It is safe to the say James Paxton, or the Big Maple, has not lived up to the hype in the Big Apple. The Yankees and Brian Cashman thought they were acquiring an ace in the big lefty from Seattle but he just hasn’t quite performed at that level. His earned run average sits at 4.20 right now and he has yet to find a groove this season.
Many are getting vibes from Sonny Gray’s 2018 stint with Yankees, but the two pitchers really aren’t having similar seasons. To begin, at this point in the year Gray’s earned run average was nearly a full run above what Paxton’s is now. Paxton also has a better K/9, strikeout percentage, BB/9, and FIP. But besides beating him in most statistical categories, they just haven’t had similar seasons in general. On the outside, yes, they’re both pitchers who have struggled. Nobody is saying Paxton has been the ace he always has been in Seattle, but if you break down each of their performances game by game there’s a pretty big difference.
Last year, Sonny Gray got in his own way. He came out of the gate in April giving up 20 earned runs in 27 IP to start the season. His game logs show about one great performance per month through June after multiple bad performances. He appeared to be teetering on the edge of a breakthrough but never found it. Also, if you take a closer look at those great performances, two things ring true, the majority of them were away games played against either the Blue Jays, Orioles, and Royals, three horrible teams. To piggy-back on that, Gray clearly was just not built for New York. Pretty much every statistical category for his 2018 season was better on the road than it was at home (ERA, runs allowed, HR allowed, BB, K, BAA, and wOBA).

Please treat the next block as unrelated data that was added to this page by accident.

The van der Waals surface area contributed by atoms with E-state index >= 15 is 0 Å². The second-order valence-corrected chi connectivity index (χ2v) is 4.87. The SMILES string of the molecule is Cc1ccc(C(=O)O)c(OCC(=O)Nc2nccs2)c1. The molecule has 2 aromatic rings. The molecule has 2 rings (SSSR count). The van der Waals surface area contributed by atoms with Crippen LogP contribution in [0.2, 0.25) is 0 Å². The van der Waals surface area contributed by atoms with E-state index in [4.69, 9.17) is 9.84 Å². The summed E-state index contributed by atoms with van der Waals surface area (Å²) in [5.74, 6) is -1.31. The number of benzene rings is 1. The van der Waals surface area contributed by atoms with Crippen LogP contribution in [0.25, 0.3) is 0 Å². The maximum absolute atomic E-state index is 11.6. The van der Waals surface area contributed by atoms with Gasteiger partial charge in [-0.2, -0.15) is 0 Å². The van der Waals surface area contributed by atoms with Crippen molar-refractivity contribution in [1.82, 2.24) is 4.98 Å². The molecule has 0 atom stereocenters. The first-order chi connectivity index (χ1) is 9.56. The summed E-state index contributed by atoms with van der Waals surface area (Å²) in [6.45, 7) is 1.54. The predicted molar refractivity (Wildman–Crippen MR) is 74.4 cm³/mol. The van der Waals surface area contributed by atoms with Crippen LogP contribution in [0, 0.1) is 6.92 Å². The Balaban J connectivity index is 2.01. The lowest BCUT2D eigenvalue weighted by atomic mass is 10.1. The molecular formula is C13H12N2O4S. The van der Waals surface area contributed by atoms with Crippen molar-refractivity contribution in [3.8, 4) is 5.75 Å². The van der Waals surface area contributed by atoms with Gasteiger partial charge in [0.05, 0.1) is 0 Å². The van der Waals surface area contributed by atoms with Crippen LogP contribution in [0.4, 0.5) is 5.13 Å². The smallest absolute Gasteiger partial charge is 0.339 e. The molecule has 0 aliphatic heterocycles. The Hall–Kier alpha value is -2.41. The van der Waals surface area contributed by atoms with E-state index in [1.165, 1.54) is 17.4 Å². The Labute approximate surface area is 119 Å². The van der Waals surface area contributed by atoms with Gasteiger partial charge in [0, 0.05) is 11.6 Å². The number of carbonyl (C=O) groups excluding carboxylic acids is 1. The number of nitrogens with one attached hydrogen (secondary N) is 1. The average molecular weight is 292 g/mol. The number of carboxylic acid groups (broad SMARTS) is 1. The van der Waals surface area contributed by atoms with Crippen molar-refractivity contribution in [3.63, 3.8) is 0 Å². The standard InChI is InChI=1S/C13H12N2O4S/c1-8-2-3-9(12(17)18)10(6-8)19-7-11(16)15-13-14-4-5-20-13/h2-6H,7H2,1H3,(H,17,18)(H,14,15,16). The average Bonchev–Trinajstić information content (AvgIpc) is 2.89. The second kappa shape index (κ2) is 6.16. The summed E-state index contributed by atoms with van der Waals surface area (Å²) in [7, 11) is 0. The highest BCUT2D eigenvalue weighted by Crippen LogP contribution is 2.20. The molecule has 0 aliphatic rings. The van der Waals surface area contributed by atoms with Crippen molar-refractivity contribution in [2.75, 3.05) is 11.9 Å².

Now, nobody would define Paxton as a consistent pitcher this year by any means, but he certainly hasn’t been as up and down as Gray last year. Paxton has shown signs of brilliance just like Gray did but against much better teams. He has already proven to Yankee fans he can handle the big stage as he has shut down both the Red Sox and the Astros. On top of this, his home numbers are better than his away numbers.
In order for Paxton’s year to match Gray’s, he’d have to consistently get worse as the year goes on. If you disregard Paxton’s last performance against the Rockies, he’s coming off two good performances against the Rays, another good opponent, letting up four earned runs in 12 IP while striking out 18. At this time last year, Gray was moved to the bullpen. Paxton just helped extend the division lead.